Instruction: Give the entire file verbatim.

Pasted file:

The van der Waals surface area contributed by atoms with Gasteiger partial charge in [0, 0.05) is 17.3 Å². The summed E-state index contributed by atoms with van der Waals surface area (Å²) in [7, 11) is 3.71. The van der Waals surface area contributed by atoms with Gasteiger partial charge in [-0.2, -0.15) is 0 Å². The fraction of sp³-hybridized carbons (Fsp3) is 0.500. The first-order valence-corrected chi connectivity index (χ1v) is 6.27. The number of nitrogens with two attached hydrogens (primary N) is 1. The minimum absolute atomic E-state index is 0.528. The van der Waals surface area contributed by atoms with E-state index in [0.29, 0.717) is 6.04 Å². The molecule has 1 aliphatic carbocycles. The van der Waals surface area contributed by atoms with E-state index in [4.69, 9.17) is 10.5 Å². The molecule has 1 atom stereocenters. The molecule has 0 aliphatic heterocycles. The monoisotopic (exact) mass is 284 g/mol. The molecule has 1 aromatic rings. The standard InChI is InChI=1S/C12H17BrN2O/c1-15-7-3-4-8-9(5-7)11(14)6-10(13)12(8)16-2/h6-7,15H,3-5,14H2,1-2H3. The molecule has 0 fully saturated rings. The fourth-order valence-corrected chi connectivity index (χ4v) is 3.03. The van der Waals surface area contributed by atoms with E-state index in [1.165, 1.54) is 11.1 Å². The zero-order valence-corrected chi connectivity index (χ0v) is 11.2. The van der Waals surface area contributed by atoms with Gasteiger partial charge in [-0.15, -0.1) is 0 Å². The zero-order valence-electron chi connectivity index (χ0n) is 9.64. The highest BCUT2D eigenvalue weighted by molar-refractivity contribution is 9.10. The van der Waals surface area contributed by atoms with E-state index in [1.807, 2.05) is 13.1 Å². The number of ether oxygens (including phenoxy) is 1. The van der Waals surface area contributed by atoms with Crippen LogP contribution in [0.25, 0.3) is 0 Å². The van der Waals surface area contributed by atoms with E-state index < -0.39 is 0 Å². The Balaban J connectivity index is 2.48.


The van der Waals surface area contributed by atoms with Gasteiger partial charge in [0, 0.05) is 17.3 Å². The summed E-state index contributed by atoms with van der Waals surface area (Å²) in [7, 11) is 3.71. The van der Waals surface area contributed by atoms with Gasteiger partial charge in [-0.2, -0.15) is 0 Å². The fraction of sp³-hybridized carbons (Fsp3) is 0.500. The first-order valence-corrected chi connectivity index (χ1v) is 6.27. The number of nitrogens with two attached hydrogens (primary N) is 1. The minimum absolute atomic E-state index is 0.528. The van der Waals surface area contributed by atoms with E-state index in [0.29, 0.717) is 6.04 Å². The molecule has 1 aliphatic carbocycles. The van der Waals surface area contributed by atoms with E-state index in [4.69, 9.17) is 10.5 Å². The molecule has 1 atom stereocenters. The molecule has 0 aliphatic heterocycles. The monoisotopic (exact) mass is 284 g/mol. The molecule has 1 aromatic rings. The standard InChI is InChI=1S/C12H17BrN2O/c1-15-7-3-4-8-9(5-7)11(14)6-10(13)12(8)16-2/h6-7,15H,3-5,14H2,1-2H3. The molecule has 0 fully saturated rings. The fourth-order valence-corrected chi connectivity index (χ4v) is 3.03. The van der Waals surface area contributed by atoms with E-state index in [1.165, 1.54) is 11.1 Å². The zero-order valence-corrected chi connectivity index (χ0v) is 11.2. The van der Waals surface area contributed by atoms with Gasteiger partial charge in [-0.15, -0.1) is 0 Å². The zero-order valence-electron chi connectivity index (χ0n) is 9.64. The highest BCUT2D eigenvalue weighted by molar-refractivity contribution is 9.10. The van der Waals surface area contributed by atoms with E-state index in [1.807, 2.05) is 13.1 Å². The number of ether oxygens (including phenoxy) is 1. The van der Waals surface area contributed by atoms with Crippen LogP contribution in [0.25, 0.3) is 0 Å². The van der Waals surface area contributed by atoms with E-state index < -0.39 is 0 Å². The Balaban J connectivity index is 2.48.